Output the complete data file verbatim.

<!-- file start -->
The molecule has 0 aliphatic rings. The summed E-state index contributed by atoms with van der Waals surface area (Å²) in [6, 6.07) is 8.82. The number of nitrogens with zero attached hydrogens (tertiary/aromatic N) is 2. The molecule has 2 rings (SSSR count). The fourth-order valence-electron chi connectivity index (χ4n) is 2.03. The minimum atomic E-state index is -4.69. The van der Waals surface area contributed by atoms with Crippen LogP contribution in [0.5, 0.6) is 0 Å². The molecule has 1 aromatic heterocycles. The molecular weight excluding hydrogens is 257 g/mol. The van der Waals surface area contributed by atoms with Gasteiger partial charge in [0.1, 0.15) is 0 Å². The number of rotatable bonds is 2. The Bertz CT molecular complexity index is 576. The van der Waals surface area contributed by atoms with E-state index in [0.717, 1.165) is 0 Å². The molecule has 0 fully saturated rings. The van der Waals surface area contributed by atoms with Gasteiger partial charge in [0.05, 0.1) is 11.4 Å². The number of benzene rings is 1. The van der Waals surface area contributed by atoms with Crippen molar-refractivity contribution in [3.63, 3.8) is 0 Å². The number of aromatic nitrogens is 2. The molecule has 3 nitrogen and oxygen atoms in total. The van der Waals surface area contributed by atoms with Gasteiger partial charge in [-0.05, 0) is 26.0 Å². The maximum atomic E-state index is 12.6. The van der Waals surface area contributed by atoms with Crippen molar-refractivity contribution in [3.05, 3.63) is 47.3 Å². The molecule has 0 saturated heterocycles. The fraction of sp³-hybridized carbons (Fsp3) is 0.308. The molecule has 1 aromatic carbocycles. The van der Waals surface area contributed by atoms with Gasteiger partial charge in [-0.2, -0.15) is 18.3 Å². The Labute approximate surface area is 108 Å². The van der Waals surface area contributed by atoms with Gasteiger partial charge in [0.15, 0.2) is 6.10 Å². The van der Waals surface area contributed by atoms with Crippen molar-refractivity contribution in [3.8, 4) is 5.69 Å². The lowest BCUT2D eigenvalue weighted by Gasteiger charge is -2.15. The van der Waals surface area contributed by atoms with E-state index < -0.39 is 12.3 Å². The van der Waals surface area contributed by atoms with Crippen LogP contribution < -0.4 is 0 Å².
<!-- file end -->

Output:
The molecule has 0 aliphatic rings. The summed E-state index contributed by atoms with van der Waals surface area (Å²) in [6, 6.07) is 8.82. The number of nitrogens with zero attached hydrogens (tertiary/aromatic N) is 2. The molecule has 2 rings (SSSR count). The fourth-order valence-electron chi connectivity index (χ4n) is 2.03. The minimum atomic E-state index is -4.69. The van der Waals surface area contributed by atoms with Crippen LogP contribution in [0.5, 0.6) is 0 Å². The molecule has 1 aromatic heterocycles. The molecular weight excluding hydrogens is 257 g/mol. The van der Waals surface area contributed by atoms with Gasteiger partial charge in [0.1, 0.15) is 0 Å². The number of rotatable bonds is 2. The Bertz CT molecular complexity index is 576. The van der Waals surface area contributed by atoms with E-state index in [0.717, 1.165) is 0 Å². The molecule has 0 fully saturated rings. The van der Waals surface area contributed by atoms with Gasteiger partial charge in [0.05, 0.1) is 11.4 Å². The number of benzene rings is 1. The van der Waals surface area contributed by atoms with Crippen molar-refractivity contribution in [3.63, 3.8) is 0 Å². The number of aromatic nitrogens is 2. The molecule has 3 nitrogen and oxygen atoms in total. The van der Waals surface area contributed by atoms with Gasteiger partial charge in [-0.05, 0) is 26.0 Å². The maximum atomic E-state index is 12.6. The van der Waals surface area contributed by atoms with Crippen molar-refractivity contribution in [3.05, 3.63) is 47.3 Å². The molecule has 0 saturated heterocycles. The fraction of sp³-hybridized carbons (Fsp3) is 0.308. The molecule has 1 aromatic carbocycles. The van der Waals surface area contributed by atoms with Gasteiger partial charge in [-0.2, -0.15) is 18.3 Å². The Labute approximate surface area is 108 Å². The van der Waals surface area contributed by atoms with Gasteiger partial charge in [0.15, 0.2) is 6.10 Å². The van der Waals surface area contributed by atoms with Crippen molar-refractivity contribution in [3.8, 4) is 5.69 Å². The lowest BCUT2D eigenvalue weighted by Gasteiger charge is -2.15. The van der Waals surface area contributed by atoms with E-state index < -0.39 is 12.3 Å². The van der Waals surface area contributed by atoms with Crippen LogP contribution < -0.4 is 0 Å².